Doctors’ offices and schools typically schedule vaccinations required by the schools in late summer and begin voluntary flu vaccinations beginning in October. This year, there also will be makeup vaccines for the large swath of kids who got behind on their childhood immunizations during the pandemic.
“This will take all hands on deck,” Tate said. “There will likely be other vaccinations needed around the same time as the COVID vaccine, and they have specific intervals required between first and second doses that are three or four weeks apart.”
Tate said the best arena for clinics would be schools so officials can properly control timing of the two-dose COVID vaccines and non-COVID vaccines. And she said schools also could help gauge interest in COVID vaccines for planning and supply parents with messaging from trusted community leaders to combat any hesitancy.
Normally, she said parents are more willing to get their children vaccinated than themselves, but COVID vaccines may not track that way.
Polls show many parents, particularly Republican ones, do not want the COVID vaccine for their children. An Axios-Ipsos poll released earlier this month found that 52% of parents would get their children vaccinated when they are eligible. That’s far lower than a typical year for the flu vaccine.
State health officials say they have not determined how they will inoculate children in Maryland, or whether vaccinations will take place in the same venues available to adults. Those include mass vaccination sites, hospitals, health departments, drugstores, some doctors’ offices and mobile clinics.
“We look forward to the day when everyone can be vaccinated, especially children,” said Charles Gischlar, a spokesman for the Maryland Department of Health.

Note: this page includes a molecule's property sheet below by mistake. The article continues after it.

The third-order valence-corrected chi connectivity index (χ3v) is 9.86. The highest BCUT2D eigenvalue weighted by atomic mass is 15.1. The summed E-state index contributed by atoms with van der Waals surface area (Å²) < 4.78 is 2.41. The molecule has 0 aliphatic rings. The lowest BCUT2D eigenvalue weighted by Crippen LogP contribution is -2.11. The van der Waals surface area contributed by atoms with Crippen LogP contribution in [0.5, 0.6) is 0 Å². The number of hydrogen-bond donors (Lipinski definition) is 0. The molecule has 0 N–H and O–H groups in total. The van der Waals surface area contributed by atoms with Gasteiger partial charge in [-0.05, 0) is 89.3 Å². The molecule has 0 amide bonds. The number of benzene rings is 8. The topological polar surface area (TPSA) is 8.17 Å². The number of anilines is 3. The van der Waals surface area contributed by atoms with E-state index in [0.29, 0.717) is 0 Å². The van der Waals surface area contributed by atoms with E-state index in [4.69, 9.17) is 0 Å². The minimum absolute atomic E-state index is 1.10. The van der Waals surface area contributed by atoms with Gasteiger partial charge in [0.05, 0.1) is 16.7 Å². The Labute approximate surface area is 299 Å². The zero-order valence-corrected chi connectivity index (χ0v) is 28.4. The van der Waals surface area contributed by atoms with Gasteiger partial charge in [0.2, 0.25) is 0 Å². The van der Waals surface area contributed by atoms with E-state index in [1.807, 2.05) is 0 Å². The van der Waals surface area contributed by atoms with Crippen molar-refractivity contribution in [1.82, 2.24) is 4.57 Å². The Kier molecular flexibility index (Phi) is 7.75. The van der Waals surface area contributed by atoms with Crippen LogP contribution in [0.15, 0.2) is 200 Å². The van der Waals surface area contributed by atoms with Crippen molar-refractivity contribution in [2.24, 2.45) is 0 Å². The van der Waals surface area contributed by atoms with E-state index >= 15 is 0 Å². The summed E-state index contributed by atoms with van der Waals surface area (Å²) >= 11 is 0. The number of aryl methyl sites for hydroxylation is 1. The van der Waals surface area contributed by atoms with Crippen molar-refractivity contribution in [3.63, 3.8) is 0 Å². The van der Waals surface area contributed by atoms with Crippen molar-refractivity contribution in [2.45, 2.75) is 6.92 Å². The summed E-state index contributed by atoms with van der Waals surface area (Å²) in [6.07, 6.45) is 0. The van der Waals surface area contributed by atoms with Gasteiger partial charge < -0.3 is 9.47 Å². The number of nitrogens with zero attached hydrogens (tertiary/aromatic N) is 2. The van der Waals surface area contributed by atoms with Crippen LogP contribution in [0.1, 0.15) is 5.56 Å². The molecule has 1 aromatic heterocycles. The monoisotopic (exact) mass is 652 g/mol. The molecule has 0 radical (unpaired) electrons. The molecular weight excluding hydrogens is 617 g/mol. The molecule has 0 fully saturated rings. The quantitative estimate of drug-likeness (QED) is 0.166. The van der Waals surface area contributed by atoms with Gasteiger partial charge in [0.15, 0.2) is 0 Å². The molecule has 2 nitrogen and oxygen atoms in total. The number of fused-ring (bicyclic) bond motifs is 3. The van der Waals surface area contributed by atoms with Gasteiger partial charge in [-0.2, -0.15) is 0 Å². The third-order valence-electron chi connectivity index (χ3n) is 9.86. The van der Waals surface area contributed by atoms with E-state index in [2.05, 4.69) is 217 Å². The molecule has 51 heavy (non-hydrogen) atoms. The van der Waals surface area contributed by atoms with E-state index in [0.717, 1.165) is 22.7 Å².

“The department continues to monitor the clinical trials of the vaccine manufacturers and reviewed by federal agencies,” he said. “It is too soon to speculate about what method will be used to vaccinate children, although it is common for children to get other vaccinations through their pediatricians.”
Campbell said doctors will rely on advice from the U.S. Centers for Disease Control and Prevention and groups such as the American Academy of Pediatrics on scheduling.
Normally, there are studies to show when taking certain vaccines together is OK or when one could be delayed, but such studies with COVID vaccines won’t be ready in time. Instead, advisory panels will use safety data they do have and expertise in vaccines, which is how the panels came to suggest pregnant women should get a COVID vaccine.
But, Campbell stressed that there will be a lot of safety and efficacy data on individual COVID vaccines in children from trials such as the one at Maryland, which is running at sites in Baltimore and Frederick to determine the best dose level for specific ages. Children are either getting full adult doses or half doses.
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The next round of the trial will use the optimal dose, as determined largely by reactions and antibody levels found in participants’ blood. Two of every three kids will get the vaccine and one will get a placebo.
Data that shows the vaccine is safe and good at preventing disease likely will convince hesitant parents to get their children a shot, Campbell said.
“We need this not only for herd or societal protection,” he said, “but each of those children need vaccination so they can be protected.”
Mugera, an internal medicine doctor from Montgomery County, said he’s “seen the ugly side of the pandemic.” But he felt reassured about the COVID vaccines for his sons after millions of adults were vaccinated without lasting ill effects.
“One of the things I say to parents is, ‘Trust the evidence. Trust the scientists. These are people who have kids like you and me, and if they are putting kids on the line, that means they believe in it and the science.’ And it’s proving itself to be true,” he said.
“There are fewer cases, hospitalizations and deaths, and the only difference is the vaccine.”
Baltimore Sun content editor Steve Earley contributed to this article.